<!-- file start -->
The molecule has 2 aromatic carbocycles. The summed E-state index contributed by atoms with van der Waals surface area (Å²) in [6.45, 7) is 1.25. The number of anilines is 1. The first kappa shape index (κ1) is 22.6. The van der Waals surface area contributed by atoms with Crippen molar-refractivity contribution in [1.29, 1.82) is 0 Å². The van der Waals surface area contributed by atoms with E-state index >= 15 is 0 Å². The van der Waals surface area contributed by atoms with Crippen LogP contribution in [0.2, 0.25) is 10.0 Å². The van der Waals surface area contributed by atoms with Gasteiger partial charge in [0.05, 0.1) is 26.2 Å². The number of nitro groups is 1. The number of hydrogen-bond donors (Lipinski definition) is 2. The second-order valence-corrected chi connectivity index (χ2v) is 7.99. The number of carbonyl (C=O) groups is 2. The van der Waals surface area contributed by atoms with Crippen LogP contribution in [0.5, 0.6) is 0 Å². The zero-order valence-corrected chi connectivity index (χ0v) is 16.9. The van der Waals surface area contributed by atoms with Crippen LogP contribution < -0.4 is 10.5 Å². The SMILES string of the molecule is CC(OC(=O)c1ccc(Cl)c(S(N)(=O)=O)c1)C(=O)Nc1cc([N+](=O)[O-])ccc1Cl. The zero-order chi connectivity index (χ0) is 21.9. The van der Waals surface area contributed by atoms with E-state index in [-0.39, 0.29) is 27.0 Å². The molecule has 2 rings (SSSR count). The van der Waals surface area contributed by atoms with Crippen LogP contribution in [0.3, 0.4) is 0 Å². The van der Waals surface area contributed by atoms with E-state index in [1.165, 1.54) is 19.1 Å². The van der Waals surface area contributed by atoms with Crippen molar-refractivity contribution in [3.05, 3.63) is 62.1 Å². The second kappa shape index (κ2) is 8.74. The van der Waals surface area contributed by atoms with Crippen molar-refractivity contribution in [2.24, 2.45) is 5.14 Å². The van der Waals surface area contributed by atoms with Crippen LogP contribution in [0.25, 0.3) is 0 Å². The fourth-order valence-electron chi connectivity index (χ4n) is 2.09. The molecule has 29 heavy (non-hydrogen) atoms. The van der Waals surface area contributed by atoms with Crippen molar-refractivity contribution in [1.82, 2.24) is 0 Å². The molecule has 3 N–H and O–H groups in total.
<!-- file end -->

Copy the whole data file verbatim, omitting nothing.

The molecule has 2 aromatic carbocycles. The summed E-state index contributed by atoms with van der Waals surface area (Å²) in [6.45, 7) is 1.25. The number of anilines is 1. The first kappa shape index (κ1) is 22.6. The van der Waals surface area contributed by atoms with Crippen molar-refractivity contribution in [1.29, 1.82) is 0 Å². The van der Waals surface area contributed by atoms with E-state index >= 15 is 0 Å². The van der Waals surface area contributed by atoms with Crippen LogP contribution in [0.2, 0.25) is 10.0 Å². The van der Waals surface area contributed by atoms with Gasteiger partial charge in [0.05, 0.1) is 26.2 Å². The number of nitro groups is 1. The number of hydrogen-bond donors (Lipinski definition) is 2. The second-order valence-corrected chi connectivity index (χ2v) is 7.99. The number of carbonyl (C=O) groups is 2. The van der Waals surface area contributed by atoms with Crippen LogP contribution in [0.5, 0.6) is 0 Å². The zero-order valence-corrected chi connectivity index (χ0v) is 16.9. The van der Waals surface area contributed by atoms with Crippen LogP contribution < -0.4 is 10.5 Å². The SMILES string of the molecule is CC(OC(=O)c1ccc(Cl)c(S(N)(=O)=O)c1)C(=O)Nc1cc([N+](=O)[O-])ccc1Cl. The zero-order chi connectivity index (χ0) is 21.9. The van der Waals surface area contributed by atoms with E-state index in [-0.39, 0.29) is 27.0 Å². The molecule has 2 rings (SSSR count). The van der Waals surface area contributed by atoms with Crippen LogP contribution in [0.3, 0.4) is 0 Å². The van der Waals surface area contributed by atoms with E-state index in [1.165, 1.54) is 19.1 Å². The van der Waals surface area contributed by atoms with Crippen molar-refractivity contribution in [3.05, 3.63) is 62.1 Å². The second kappa shape index (κ2) is 8.74. The van der Waals surface area contributed by atoms with Crippen molar-refractivity contribution in [2.24, 2.45) is 5.14 Å². The van der Waals surface area contributed by atoms with Crippen LogP contribution in [0.25, 0.3) is 0 Å². The fourth-order valence-electron chi connectivity index (χ4n) is 2.09. The molecule has 29 heavy (non-hydrogen) atoms. The van der Waals surface area contributed by atoms with Crippen molar-refractivity contribution in [1.82, 2.24) is 0 Å². The molecule has 3 N–H and O–H groups in total.